* Is this now a civil war? At times on Sunday, it felt like one. Military helicopters flew low over the centre of Tunis and the boom of large calibre gunfire echoed around the city for hours after night fell. Crucially though, it does not seem that the groups of gunmen clashing with the military have broad public support. The intensification of fighting on Sunday could mean one of two things. It could be that the Ben Ali loyalists are growing more confident. Or they could just be getting desperate. The lawlessness of the previous two days -- which some people believe was actively encouraged by Ben Ali's old security force -- has now subsided. The head of the force, Ali Seriati, is in jail. So they may have decided on a last throw of the dice by taking the fight to the military.
* So has the anarchy and looting stopped? No, but things are definitely stabilising. As the nightly curfew approached on Sunday afternoon, local people in Tunis were using refuse bins, tree branches, or anything that was to hand, to build barricades at the end of residential roads. Mainly because of these neighbourhood militias, Saturday night was the quietest for days. There are still problems. On the highway between Tunis and the suburb of Hammamet on Sunday afternoon, just a few kilometres from a military roadblock, a gang of youths was stopping cars and robbing the occupants.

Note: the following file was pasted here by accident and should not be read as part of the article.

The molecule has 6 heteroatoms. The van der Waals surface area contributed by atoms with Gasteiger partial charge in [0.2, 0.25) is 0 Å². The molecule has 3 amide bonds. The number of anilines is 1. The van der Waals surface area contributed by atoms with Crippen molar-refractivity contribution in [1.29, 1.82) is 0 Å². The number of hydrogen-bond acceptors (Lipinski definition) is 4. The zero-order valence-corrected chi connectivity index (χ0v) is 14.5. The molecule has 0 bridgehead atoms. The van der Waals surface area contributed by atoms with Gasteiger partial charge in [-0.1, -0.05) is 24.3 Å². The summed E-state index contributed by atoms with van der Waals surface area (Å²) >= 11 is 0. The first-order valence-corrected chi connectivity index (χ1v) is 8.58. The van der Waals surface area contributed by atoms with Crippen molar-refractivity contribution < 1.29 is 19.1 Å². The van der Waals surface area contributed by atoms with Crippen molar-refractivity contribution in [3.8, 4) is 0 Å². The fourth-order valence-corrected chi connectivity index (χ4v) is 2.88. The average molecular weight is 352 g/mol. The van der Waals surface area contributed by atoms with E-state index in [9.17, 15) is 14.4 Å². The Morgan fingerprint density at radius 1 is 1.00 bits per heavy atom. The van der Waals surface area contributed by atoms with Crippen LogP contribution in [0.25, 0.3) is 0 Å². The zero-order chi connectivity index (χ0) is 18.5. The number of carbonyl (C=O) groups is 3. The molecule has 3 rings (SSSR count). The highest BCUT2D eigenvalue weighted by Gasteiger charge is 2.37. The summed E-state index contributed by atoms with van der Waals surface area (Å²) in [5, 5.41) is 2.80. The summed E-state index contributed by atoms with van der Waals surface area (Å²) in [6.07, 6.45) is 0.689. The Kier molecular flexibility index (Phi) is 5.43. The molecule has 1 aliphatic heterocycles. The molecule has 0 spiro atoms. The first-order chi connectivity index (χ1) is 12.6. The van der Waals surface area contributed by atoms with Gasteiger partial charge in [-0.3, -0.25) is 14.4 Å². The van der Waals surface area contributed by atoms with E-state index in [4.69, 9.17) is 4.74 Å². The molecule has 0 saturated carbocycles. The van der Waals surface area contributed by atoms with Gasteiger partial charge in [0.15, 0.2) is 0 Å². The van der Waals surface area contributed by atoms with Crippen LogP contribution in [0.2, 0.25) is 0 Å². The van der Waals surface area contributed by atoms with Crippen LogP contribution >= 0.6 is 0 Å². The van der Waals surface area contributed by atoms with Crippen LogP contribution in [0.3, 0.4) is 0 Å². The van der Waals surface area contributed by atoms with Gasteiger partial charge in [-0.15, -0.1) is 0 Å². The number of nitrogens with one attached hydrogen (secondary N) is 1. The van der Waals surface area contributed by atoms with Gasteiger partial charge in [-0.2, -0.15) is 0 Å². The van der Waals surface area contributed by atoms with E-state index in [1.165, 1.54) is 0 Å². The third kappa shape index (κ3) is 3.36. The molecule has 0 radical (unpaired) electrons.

* What about the political front? If the prime minister does indeed announce a government on Monday, that will have been achieved much quicker than most people expected. Two sources close to the negotiations said that three opposition leaders would have ministerial posts, and that the interior and foreign ministers from the old government would keep their posts.
* Does any of that matter when there are gunfights on the streets? Yes, it does. By keeping the political process moving forward, those involved will hope to deny momentum to Ben Ali's supporters. Delays or disagreements would be exploited by them to sow more instability. Having the opposition inside the government means one less headache. If opposition supporters took to the streets to protest at being excluded, the country's leaders might be fighting on more fronts than they could handle.